BOARDING SCHOOLS AS INSTRUMENTS OF NATIONAL INTEGRATION
There are numerous ways to construct national identity and or national integration. By national identity and or national integration, I mean the process through which citizens of a country boasts individual and collective sense of self, patriotism, belonging and longing for their country. This process may include concerted efforts at discouraging unhealthy ethnic and regional competition, building institutions, depersonalizing the rule of law, and transforming the economic space. In addition, they formulate and implement power-sharing formulas. And then there are the symbolic but powerful effort at promoting and investing in the national flag and national anthem, the promotion and use of a national language, and a conscious effort at creating myths and expelling primordial sentiments. Veritable constitution and related documents also helps the process.
In place where these steps are not taken, the nation becomes susceptible to continuous and prolonged instability, and perhaps, disintegration. Nigeria, as many have averred, is a mere geographic space: a space devoid of individual and/or collective sense of belonging and nationhood; a space where people’s first allegiance is to their ethic and regional groups as opposed to the country. And so it is that ninety-seven years after amalgamation and fifty years after independence, ethnicity trumps patriotism. Ethnicity, like corruption and corrupt practices, has a strong hold on the country. To be sure, Nigeria, as with many other countries in and outside of the continent, has its problems and challenges. In this instance, one of the problems that have come to characterize Nigeria is the question of oneness, of nationhood.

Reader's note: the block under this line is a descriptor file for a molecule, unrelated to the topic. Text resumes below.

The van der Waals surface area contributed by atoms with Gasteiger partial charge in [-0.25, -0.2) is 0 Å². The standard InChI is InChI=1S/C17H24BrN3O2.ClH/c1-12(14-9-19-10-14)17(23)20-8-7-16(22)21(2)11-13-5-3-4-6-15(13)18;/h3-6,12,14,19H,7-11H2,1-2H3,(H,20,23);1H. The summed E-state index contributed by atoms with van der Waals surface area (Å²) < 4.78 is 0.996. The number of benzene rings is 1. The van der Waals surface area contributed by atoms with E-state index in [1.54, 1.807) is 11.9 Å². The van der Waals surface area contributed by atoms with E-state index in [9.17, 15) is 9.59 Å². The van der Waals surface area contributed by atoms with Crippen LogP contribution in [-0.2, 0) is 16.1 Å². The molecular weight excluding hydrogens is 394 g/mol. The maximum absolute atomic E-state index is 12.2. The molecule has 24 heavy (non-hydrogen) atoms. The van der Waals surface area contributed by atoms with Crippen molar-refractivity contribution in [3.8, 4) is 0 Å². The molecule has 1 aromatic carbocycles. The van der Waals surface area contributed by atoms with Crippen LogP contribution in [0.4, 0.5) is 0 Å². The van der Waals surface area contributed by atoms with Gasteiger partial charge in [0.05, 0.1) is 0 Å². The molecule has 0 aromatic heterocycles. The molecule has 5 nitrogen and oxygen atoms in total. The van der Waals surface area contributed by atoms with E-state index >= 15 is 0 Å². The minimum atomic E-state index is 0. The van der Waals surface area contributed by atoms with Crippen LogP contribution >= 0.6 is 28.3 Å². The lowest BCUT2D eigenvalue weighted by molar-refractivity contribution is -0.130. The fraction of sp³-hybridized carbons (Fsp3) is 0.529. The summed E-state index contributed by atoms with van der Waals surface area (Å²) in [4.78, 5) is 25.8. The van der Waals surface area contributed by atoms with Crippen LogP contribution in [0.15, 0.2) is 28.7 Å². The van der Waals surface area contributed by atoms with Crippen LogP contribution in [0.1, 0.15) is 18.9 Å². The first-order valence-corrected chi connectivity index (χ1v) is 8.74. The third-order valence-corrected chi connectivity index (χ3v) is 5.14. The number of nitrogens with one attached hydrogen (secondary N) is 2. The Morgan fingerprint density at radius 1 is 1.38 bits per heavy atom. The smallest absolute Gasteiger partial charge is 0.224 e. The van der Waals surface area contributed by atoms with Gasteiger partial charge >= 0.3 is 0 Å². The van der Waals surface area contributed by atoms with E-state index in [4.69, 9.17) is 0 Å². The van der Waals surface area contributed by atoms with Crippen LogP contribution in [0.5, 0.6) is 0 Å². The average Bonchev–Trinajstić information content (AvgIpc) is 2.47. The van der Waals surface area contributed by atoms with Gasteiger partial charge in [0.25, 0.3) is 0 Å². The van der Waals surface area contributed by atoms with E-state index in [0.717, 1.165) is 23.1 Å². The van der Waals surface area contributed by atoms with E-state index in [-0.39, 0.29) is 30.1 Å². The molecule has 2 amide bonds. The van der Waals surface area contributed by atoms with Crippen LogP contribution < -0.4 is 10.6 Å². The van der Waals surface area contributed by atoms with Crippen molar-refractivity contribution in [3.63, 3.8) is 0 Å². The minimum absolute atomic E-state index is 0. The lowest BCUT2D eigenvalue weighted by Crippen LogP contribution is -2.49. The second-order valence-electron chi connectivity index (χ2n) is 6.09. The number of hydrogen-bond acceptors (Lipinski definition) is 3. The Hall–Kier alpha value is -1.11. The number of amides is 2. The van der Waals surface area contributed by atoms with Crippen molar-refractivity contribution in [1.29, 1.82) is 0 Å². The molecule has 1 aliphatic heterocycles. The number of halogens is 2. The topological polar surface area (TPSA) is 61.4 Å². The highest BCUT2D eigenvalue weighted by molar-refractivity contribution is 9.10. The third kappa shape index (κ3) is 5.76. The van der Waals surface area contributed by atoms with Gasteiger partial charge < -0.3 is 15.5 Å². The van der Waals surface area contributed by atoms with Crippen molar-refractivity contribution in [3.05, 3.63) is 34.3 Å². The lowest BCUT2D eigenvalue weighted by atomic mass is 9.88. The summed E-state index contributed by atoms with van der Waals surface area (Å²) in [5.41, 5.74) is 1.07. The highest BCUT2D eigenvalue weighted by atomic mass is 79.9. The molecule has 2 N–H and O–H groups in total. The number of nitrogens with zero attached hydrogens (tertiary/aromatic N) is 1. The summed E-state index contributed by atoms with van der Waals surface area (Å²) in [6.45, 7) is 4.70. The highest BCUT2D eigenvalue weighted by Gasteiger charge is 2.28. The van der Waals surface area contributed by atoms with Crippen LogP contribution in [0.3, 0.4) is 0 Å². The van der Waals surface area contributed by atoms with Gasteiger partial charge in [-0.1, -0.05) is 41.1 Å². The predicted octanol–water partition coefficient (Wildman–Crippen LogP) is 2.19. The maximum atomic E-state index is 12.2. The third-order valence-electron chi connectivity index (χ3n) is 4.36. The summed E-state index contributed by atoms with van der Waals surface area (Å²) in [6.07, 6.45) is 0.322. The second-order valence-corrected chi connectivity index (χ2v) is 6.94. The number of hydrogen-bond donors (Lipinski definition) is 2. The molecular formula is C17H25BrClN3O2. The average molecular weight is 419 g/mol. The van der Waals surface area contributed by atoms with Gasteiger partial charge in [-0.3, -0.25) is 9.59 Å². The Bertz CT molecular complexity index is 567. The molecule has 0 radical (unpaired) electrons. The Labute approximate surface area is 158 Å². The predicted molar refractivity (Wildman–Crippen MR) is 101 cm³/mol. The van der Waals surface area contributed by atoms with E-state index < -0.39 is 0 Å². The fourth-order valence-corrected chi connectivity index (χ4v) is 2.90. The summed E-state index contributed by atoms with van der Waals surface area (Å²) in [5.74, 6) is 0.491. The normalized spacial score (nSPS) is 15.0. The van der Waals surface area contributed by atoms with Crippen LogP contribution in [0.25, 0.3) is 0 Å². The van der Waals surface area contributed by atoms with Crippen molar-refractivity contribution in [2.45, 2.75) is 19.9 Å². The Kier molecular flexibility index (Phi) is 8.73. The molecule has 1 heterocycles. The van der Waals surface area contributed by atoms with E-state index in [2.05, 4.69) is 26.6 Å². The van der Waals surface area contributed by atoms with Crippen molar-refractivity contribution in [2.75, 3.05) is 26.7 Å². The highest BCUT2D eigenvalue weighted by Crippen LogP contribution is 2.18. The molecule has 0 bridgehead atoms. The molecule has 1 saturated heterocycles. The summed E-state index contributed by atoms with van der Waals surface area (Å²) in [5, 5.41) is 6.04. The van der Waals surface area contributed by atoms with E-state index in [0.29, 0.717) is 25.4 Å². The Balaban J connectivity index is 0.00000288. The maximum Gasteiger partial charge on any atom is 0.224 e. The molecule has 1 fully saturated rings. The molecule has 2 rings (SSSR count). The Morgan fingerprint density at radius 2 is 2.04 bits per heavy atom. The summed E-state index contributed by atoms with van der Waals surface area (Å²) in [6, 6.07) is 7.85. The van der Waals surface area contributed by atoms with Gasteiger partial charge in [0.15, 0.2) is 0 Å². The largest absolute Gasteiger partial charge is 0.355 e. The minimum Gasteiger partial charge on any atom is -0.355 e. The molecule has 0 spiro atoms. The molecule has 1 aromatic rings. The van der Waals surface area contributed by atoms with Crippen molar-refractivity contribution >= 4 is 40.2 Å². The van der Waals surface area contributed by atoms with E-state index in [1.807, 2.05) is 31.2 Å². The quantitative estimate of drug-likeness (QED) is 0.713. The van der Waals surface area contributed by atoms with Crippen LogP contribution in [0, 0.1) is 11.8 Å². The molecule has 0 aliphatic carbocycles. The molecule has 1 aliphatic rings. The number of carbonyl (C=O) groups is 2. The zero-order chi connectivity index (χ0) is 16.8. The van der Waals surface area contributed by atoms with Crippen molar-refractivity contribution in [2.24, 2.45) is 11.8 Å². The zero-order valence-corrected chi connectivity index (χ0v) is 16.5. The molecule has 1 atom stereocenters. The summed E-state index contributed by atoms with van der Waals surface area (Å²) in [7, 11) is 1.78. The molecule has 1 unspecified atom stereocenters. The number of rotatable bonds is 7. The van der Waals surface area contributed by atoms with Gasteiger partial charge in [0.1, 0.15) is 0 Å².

And while some problems and challenges are generational -- the question of nationhood which has been niggling Nigeria since 1914 -- is cross-generational. For the pessimists, this problem may never be resolved. The rational optimists considers it a mere challenge that can be resolved if certain steps are taken. In the first two paragraphs, I touched on some of the factors that help toward a sense of belonging and nationhood. Another factor that should be considered is the role and place of the boarding school. In other words, boarding schools, if well administered, may be great instruments for bridging our national chasm. Boarding schools are fertile grounds for acquiring civic and patriotic attributes.